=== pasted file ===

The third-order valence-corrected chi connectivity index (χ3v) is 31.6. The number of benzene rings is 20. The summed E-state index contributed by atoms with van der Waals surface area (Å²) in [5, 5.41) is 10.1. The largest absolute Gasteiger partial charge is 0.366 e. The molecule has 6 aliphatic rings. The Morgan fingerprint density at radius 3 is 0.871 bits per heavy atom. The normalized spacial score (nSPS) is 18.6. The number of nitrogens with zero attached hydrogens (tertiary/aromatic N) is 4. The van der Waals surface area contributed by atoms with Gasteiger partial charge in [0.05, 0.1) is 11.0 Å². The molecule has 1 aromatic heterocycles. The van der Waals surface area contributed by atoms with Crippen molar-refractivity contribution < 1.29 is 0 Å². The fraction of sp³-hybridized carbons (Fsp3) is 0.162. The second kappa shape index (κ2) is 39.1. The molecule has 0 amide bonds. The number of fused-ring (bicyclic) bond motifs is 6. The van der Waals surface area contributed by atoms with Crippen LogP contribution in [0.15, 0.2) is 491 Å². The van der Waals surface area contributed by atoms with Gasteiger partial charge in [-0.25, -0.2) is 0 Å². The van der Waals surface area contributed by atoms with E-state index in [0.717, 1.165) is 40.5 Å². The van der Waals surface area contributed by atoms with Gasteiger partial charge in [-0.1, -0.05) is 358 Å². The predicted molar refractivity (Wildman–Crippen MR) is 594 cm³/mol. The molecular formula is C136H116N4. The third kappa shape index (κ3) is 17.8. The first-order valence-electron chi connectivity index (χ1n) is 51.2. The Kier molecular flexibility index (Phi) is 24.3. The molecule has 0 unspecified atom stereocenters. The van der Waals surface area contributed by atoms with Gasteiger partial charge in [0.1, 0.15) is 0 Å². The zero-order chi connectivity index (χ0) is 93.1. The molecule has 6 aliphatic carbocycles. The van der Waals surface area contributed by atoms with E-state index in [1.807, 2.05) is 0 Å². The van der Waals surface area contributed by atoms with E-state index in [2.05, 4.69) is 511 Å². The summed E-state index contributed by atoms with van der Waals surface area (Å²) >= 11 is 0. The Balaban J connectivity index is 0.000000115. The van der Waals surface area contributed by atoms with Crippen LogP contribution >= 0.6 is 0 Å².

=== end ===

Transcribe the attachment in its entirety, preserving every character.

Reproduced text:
The third-order valence-corrected chi connectivity index (χ3v) is 31.6. The number of benzene rings is 20. The summed E-state index contributed by atoms with van der Waals surface area (Å²) in [5, 5.41) is 10.1. The largest absolute Gasteiger partial charge is 0.366 e. The molecule has 6 aliphatic rings. The Morgan fingerprint density at radius 3 is 0.871 bits per heavy atom. The normalized spacial score (nSPS) is 18.6. The number of nitrogens with zero attached hydrogens (tertiary/aromatic N) is 4. The van der Waals surface area contributed by atoms with Gasteiger partial charge in [0.05, 0.1) is 11.0 Å². The molecule has 1 aromatic heterocycles. The van der Waals surface area contributed by atoms with Crippen molar-refractivity contribution < 1.29 is 0 Å². The fraction of sp³-hybridized carbons (Fsp3) is 0.162. The second kappa shape index (κ2) is 39.1. The molecule has 0 amide bonds. The number of fused-ring (bicyclic) bond motifs is 6. The van der Waals surface area contributed by atoms with Crippen LogP contribution in [0.15, 0.2) is 491 Å². The van der Waals surface area contributed by atoms with Gasteiger partial charge in [-0.25, -0.2) is 0 Å². The van der Waals surface area contributed by atoms with E-state index in [0.717, 1.165) is 40.5 Å². The van der Waals surface area contributed by atoms with Gasteiger partial charge in [-0.1, -0.05) is 358 Å². The predicted molar refractivity (Wildman–Crippen MR) is 594 cm³/mol. The molecular formula is C136H116N4. The third kappa shape index (κ3) is 17.8. The first-order valence-electron chi connectivity index (χ1n) is 51.2. The Kier molecular flexibility index (Phi) is 24.3. The molecule has 0 unspecified atom stereocenters. The van der Waals surface area contributed by atoms with Gasteiger partial charge in [0.1, 0.15) is 0 Å². The zero-order chi connectivity index (χ0) is 93.1. The molecule has 6 aliphatic carbocycles. The van der Waals surface area contributed by atoms with E-state index in [1.807, 2.05) is 0 Å². The van der Waals surface area contributed by atoms with E-state index in [2.05, 4.69) is 511 Å². The summed E-state index contributed by atoms with van der Waals surface area (Å²) >= 11 is 0. The Balaban J connectivity index is 0.000000115. The van der Waals surface area contributed by atoms with Crippen LogP contribution >= 0.6 is 0 Å².